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Thread: Selkirk War Memorial PO R Stott DFM RAFVR

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    Default Selkirk War Memorial PO R Stott DFM RAFVR

    Good afternoon all

    Some help please . I run the local Air Cadets in Galashiels and part of part of our 70th Anniversary history project is to reserach local peole who were in the wartime RAF . The above is listed on the Selkirk War Memorial, the 101 Ops record book indicates he was promoted to PO on 27/9/43 he was an Air Gunner and awarded the DFM for an action on on 27-28/09/43. All of his crew received awards that night as Crew of LM 364 on mission to Hanover on 27/9/1943.

    On that mission he is listed as a Sgt Can anyone explain the reason for an officer being awarded a DFM and not a DFC and why would he be lsited as a Sgt when he had been promoted to Pilot Officer some months earlier? Is there any indication from anyones records that he was in the wartime Air Cadets in Selkirk or Galashiels? Im making contact with the local archives through the library service and plan many hours of digging through old newspapers. Thansk is anticipation - all help very welcome,
    Regards
    Frank

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    Hi Frank

    I think you've answered your own question, the raid was on 27/28 Sep which is the same date as his commission and his award so I suspect he was a Sgt on the raid, hence why the DFM but was promoted on his return in addition to his award.

    Malcolm (ex 298 Sqn ATC)

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    Default Selkirk War Memorial PO R Stott DFM RAFVR

    Thanks Malcolm - you are spot on!
    I misread the date and thought it was March 43 for a promotion. Further research shows the promotion was wef 3/11/43 so he was an SNCO at the time the award was earned

    I'm suffering from a severe dose of fatigue from a hard weekend and going to bed on sunday morning at 0400 only to be woken at 0500 after a dining in night at RAF Leuchars

    Ex 298 Sq Crivvens - Im ex 297 Musselburgh no 2180 !

    Frank

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    Frank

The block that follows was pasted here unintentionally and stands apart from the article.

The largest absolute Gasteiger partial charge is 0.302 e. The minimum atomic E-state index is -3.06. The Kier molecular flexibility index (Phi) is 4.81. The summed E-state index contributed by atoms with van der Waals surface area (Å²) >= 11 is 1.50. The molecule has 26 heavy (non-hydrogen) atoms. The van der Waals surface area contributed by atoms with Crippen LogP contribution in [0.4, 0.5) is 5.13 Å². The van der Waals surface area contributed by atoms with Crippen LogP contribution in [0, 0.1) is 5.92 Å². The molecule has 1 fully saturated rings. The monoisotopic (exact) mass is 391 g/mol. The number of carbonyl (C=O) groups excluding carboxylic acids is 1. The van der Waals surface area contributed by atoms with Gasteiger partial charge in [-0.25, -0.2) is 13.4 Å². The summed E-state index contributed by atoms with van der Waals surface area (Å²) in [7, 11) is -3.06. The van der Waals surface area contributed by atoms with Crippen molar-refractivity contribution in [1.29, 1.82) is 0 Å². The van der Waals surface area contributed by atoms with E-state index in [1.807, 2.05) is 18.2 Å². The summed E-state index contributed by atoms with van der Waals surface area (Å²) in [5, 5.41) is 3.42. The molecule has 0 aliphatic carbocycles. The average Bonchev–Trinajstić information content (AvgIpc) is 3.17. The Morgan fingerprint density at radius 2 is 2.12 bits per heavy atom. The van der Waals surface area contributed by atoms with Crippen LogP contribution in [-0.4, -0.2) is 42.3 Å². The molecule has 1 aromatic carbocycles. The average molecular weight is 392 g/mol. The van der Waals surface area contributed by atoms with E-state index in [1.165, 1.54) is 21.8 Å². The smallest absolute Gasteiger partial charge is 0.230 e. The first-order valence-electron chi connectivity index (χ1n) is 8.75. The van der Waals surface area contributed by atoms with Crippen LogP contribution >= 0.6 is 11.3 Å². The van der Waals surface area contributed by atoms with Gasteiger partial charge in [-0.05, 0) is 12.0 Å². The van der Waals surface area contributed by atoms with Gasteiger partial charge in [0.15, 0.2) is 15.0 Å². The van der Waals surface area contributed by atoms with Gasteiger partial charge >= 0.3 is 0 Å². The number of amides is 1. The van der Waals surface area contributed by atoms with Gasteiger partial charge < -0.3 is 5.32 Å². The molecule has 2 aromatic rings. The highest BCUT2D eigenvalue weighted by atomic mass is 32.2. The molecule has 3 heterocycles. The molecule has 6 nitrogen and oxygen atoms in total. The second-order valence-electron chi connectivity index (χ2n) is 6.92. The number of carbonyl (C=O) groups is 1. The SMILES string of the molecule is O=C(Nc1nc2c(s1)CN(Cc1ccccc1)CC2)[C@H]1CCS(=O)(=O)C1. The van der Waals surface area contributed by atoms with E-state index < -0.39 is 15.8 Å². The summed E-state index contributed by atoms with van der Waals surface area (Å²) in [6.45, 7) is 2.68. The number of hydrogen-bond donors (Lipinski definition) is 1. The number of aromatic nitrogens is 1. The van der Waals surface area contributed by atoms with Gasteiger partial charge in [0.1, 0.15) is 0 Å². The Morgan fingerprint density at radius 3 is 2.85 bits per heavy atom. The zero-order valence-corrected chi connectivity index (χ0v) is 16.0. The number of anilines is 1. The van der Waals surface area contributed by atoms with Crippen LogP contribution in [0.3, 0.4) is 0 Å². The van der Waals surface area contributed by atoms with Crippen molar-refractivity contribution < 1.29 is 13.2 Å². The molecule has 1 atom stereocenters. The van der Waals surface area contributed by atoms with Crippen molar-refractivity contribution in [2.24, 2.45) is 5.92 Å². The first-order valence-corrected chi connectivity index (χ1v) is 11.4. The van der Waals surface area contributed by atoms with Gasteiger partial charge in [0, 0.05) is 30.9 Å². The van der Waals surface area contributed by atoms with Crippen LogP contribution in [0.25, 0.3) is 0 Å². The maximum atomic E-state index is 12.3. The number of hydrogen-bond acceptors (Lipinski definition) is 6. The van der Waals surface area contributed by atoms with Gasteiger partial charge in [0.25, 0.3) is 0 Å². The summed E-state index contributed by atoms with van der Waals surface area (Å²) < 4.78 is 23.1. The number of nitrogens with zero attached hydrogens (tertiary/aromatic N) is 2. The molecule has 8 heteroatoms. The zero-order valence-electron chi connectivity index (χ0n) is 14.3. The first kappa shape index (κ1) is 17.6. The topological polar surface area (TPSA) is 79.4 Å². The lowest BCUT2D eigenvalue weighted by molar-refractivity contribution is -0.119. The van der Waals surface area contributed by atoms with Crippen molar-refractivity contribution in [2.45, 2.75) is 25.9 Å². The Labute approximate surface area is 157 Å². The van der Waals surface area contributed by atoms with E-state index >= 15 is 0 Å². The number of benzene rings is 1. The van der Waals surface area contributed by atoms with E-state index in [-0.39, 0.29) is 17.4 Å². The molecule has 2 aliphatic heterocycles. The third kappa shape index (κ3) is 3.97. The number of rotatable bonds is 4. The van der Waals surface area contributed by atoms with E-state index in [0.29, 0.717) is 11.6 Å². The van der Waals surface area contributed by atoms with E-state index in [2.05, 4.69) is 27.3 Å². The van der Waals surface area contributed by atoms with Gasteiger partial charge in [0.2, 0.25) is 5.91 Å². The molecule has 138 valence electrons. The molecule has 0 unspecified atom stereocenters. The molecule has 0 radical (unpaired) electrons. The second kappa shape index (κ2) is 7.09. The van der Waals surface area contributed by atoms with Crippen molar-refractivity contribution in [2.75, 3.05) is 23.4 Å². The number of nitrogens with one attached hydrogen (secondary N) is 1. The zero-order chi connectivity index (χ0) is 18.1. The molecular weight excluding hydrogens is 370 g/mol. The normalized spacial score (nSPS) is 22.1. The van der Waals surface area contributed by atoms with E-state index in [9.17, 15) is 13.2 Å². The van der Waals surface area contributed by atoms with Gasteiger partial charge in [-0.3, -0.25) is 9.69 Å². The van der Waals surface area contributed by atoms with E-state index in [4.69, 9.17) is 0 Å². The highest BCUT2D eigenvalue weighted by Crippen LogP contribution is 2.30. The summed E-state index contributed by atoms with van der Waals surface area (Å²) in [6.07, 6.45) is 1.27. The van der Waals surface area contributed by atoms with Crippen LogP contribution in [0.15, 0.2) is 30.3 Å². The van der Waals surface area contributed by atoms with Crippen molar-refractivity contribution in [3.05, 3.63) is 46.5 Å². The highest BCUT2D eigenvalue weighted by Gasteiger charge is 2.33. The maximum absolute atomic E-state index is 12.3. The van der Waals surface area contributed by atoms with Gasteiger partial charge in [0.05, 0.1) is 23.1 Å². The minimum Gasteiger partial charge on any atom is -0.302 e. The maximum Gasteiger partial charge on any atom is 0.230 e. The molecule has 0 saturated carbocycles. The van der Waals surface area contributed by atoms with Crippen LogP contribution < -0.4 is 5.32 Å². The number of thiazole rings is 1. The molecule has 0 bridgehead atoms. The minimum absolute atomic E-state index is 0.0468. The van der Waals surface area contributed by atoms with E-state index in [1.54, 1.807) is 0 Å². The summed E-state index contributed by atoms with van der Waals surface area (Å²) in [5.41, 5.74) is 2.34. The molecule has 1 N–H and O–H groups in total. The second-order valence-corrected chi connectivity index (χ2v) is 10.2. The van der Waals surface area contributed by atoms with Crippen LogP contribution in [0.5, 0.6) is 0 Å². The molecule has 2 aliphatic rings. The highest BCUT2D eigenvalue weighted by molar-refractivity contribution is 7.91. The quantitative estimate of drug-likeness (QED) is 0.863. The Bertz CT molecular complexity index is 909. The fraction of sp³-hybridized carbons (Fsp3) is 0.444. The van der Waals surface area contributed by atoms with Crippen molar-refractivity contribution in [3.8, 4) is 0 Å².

Just a little bit more information for you regarding Sgt. Stottís DFM citation. This has been taken from Ian Tavenderís book the Distinguished Flying Medal Register for the Second World War : -

    Stott, Robert. 1066653 Sergeant, No. 101 Sqn. (Immediate)
    LG 19/11/43. Sorties 15, Flying hours 103.50. Air Gunner. Air2/5020

    During the attack on Hanover on the night of 27th/28th. September 1943, the aircraft in which Sergeant Stott was the mid-upper gunner was severely damaged by heavy flak and an enemy fighter. Sergeant Stottís turret mechanism was hit by cannon shells and fire broke out all around him in the fuselage. With complete disregard for his own personal danger and although blinded by searchlights, he endeavoured to see the enemy fighter and drove it off. When descending from his turret in order to put out the fires, he discovered the rear gunner had been overcome by fumes and with great presence of mind, he dragged him forward with the assistance of the Flight Engineer and then he went aft and found the Flight Engineer overcome by fumes and, although suffering from lack of oxygen himself, he managed with fine endurance to drag the engineer forward and pull him round. Throughout this dangerous situation, Sergeant Stott displayed great presence of mind and gave heroic assistance to the other members of the crew so that the fires were eventually extinguished and the aircraft completed its flight without further damage. His cool courage and great endurance are worthy of high praise and he is strongly recommended for an immediate award of the Distinguished Flying Medal.
    16th. October 1943

    Remarks by Station Commander

    Sergeant Stott on the occasion quoted, displayed exceptional courage, determination and offensive tenacity in a perilous situation by remaining at his post and continuing to fire at the enemy fighter in spite of the order to prepare to abandon aircraft. Thereafter, seeing the Flight Engineer was almost incapacitated by fumes and fire, Sergeant Stott showed complete disregard for his personal safety by promptly descending from his turret and, despite oxygen lack, rendering all possible aid to his comrades in subduing the flames. Sergeant Stott has proved himself a man of skill, courage and determination throughout his operational tour and I recommend that this indomitable resolve and fearlessness in the face of danger on the night in question should be recognised by the immediate award of the Distinguished Flying Medal.

    ---

    Regards

    Douglas

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    Default Selkirk War Memorial PO R Stott DFM RAFVR

    Douglas

    Many thanks

    Regards

    Frank

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